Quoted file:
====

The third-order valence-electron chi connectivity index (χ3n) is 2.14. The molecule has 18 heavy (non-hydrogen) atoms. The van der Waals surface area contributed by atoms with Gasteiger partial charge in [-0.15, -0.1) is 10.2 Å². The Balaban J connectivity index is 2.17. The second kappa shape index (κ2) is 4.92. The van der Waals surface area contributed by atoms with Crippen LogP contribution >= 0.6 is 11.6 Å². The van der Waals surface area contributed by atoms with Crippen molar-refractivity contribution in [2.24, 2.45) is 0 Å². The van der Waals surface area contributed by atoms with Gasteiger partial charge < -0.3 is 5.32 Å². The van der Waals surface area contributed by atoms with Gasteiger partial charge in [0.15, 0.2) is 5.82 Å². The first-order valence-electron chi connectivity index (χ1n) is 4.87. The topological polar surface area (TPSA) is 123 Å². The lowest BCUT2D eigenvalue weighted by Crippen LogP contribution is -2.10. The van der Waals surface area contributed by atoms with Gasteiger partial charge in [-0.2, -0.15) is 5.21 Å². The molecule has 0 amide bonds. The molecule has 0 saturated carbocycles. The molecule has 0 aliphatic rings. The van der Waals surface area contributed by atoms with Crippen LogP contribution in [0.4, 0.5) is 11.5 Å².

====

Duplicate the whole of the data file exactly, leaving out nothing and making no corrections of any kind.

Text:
The third-order valence-electron chi connectivity index (χ3n) is 2.14. The molecule has 18 heavy (non-hydrogen) atoms. The van der Waals surface area contributed by atoms with Gasteiger partial charge in [-0.15, -0.1) is 10.2 Å². The Balaban J connectivity index is 2.17. The second kappa shape index (κ2) is 4.92. The van der Waals surface area contributed by atoms with Crippen LogP contribution >= 0.6 is 11.6 Å². The van der Waals surface area contributed by atoms with Crippen molar-refractivity contribution in [2.24, 2.45) is 0 Å². The van der Waals surface area contributed by atoms with Gasteiger partial charge < -0.3 is 5.32 Å². The van der Waals surface area contributed by atoms with Gasteiger partial charge in [0.15, 0.2) is 5.82 Å². The first-order valence-electron chi connectivity index (χ1n) is 4.87. The topological polar surface area (TPSA) is 123 Å². The lowest BCUT2D eigenvalue weighted by Crippen LogP contribution is -2.10. The van der Waals surface area contributed by atoms with Gasteiger partial charge in [-0.2, -0.15) is 5.21 Å². The molecule has 0 amide bonds. The molecule has 0 saturated carbocycles. The molecule has 0 aliphatic rings. The van der Waals surface area contributed by atoms with Crippen LogP contribution in [0.4, 0.5) is 11.5 Å².